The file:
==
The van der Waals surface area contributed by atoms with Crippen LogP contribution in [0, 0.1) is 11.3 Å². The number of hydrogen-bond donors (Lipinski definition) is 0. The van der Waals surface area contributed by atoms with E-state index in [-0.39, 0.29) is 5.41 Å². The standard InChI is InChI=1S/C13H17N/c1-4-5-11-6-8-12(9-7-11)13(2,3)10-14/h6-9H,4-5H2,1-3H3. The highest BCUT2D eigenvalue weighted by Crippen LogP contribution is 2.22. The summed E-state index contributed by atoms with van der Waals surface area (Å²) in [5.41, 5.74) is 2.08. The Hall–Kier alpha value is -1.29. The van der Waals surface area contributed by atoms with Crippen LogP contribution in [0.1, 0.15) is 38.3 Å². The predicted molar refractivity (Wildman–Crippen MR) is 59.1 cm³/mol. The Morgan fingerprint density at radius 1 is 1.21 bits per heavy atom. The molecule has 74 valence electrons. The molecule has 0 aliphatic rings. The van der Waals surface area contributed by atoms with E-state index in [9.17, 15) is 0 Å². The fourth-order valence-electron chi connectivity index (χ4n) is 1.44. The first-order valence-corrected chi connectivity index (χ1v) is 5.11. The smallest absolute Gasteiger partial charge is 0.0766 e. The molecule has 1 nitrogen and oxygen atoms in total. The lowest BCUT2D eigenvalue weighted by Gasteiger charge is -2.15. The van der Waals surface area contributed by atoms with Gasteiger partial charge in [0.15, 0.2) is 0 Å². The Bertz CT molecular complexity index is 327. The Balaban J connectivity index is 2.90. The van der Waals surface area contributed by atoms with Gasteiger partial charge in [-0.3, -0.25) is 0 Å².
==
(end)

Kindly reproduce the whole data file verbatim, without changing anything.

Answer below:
The van der Waals surface area contributed by atoms with Crippen LogP contribution in [0, 0.1) is 11.3 Å². The number of hydrogen-bond donors (Lipinski definition) is 0. The van der Waals surface area contributed by atoms with E-state index in [-0.39, 0.29) is 5.41 Å². The standard InChI is InChI=1S/C13H17N/c1-4-5-11-6-8-12(9-7-11)13(2,3)10-14/h6-9H,4-5H2,1-3H3. The highest BCUT2D eigenvalue weighted by Crippen LogP contribution is 2.22. The summed E-state index contributed by atoms with van der Waals surface area (Å²) in [5.41, 5.74) is 2.08. The Hall–Kier alpha value is -1.29. The van der Waals surface area contributed by atoms with Crippen LogP contribution in [0.1, 0.15) is 38.3 Å². The predicted molar refractivity (Wildman–Crippen MR) is 59.1 cm³/mol. The Morgan fingerprint density at radius 1 is 1.21 bits per heavy atom. The molecule has 74 valence electrons. The molecule has 0 aliphatic rings. The van der Waals surface area contributed by atoms with E-state index in [9.17, 15) is 0 Å². The fourth-order valence-electron chi connectivity index (χ4n) is 1.44. The first-order valence-corrected chi connectivity index (χ1v) is 5.11. The smallest absolute Gasteiger partial charge is 0.0766 e. The molecule has 1 nitrogen and oxygen atoms in total. The lowest BCUT2D eigenvalue weighted by Gasteiger charge is -2.15. The van der Waals surface area contributed by atoms with Gasteiger partial charge in [0.15, 0.2) is 0 Å². The Bertz CT molecular complexity index is 327. The Balaban J connectivity index is 2.90. The van der Waals surface area contributed by atoms with Gasteiger partial charge in [-0.3, -0.25) is 0 Å².